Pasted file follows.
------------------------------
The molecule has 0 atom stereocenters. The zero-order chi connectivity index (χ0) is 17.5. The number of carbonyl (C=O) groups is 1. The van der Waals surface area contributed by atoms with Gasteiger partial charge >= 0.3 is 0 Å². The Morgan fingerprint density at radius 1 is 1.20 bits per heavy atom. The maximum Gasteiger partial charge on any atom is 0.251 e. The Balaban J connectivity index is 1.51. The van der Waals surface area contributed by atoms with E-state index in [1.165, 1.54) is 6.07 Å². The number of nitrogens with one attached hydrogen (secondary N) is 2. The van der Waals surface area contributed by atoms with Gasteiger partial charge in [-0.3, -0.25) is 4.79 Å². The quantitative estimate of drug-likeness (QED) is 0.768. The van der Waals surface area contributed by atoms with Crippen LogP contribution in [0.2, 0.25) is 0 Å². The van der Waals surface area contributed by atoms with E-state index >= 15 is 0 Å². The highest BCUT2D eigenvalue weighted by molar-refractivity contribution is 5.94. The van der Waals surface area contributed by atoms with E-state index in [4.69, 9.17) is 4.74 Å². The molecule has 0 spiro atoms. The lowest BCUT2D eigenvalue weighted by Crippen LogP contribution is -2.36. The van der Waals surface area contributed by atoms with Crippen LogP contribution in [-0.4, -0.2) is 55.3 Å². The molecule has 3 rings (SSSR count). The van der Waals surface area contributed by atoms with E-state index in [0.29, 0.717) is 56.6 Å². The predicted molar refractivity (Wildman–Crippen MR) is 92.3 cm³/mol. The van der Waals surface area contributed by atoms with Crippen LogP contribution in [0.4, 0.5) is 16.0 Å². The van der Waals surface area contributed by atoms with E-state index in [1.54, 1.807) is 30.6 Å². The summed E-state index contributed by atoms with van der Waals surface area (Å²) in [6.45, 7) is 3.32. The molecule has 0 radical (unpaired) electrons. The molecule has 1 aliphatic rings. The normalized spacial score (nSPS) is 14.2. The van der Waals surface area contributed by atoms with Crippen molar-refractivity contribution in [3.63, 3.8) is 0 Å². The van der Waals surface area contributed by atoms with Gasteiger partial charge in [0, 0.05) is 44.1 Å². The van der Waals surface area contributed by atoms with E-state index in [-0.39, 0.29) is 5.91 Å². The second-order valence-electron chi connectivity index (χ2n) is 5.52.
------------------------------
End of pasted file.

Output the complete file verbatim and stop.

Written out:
The molecule has 0 atom stereocenters. The zero-order chi connectivity index (χ0) is 17.5. The number of carbonyl (C=O) groups is 1. The van der Waals surface area contributed by atoms with Gasteiger partial charge >= 0.3 is 0 Å². The Morgan fingerprint density at radius 1 is 1.20 bits per heavy atom. The maximum Gasteiger partial charge on any atom is 0.251 e. The Balaban J connectivity index is 1.51. The van der Waals surface area contributed by atoms with E-state index in [1.165, 1.54) is 6.07 Å². The number of nitrogens with one attached hydrogen (secondary N) is 2. The van der Waals surface area contributed by atoms with Gasteiger partial charge in [-0.3, -0.25) is 4.79 Å². The quantitative estimate of drug-likeness (QED) is 0.768. The van der Waals surface area contributed by atoms with Crippen LogP contribution in [0.2, 0.25) is 0 Å². The van der Waals surface area contributed by atoms with E-state index >= 15 is 0 Å². The highest BCUT2D eigenvalue weighted by molar-refractivity contribution is 5.94. The van der Waals surface area contributed by atoms with E-state index in [4.69, 9.17) is 4.74 Å². The molecule has 0 spiro atoms. The lowest BCUT2D eigenvalue weighted by Crippen LogP contribution is -2.36. The van der Waals surface area contributed by atoms with Crippen LogP contribution in [-0.4, -0.2) is 55.3 Å². The molecule has 3 rings (SSSR count). The van der Waals surface area contributed by atoms with E-state index in [0.29, 0.717) is 56.6 Å². The predicted molar refractivity (Wildman–Crippen MR) is 92.3 cm³/mol. The van der Waals surface area contributed by atoms with Crippen LogP contribution in [0.4, 0.5) is 16.0 Å². The van der Waals surface area contributed by atoms with E-state index in [1.54, 1.807) is 30.6 Å². The summed E-state index contributed by atoms with van der Waals surface area (Å²) in [6.45, 7) is 3.32. The molecule has 0 radical (unpaired) electrons. The molecule has 1 aliphatic rings. The normalized spacial score (nSPS) is 14.2. The van der Waals surface area contributed by atoms with Crippen molar-refractivity contribution in [3.63, 3.8) is 0 Å². The van der Waals surface area contributed by atoms with Gasteiger partial charge in [0, 0.05) is 44.1 Å². The van der Waals surface area contributed by atoms with E-state index in [-0.39, 0.29) is 5.91 Å². The second-order valence-electron chi connectivity index (χ2n) is 5.52.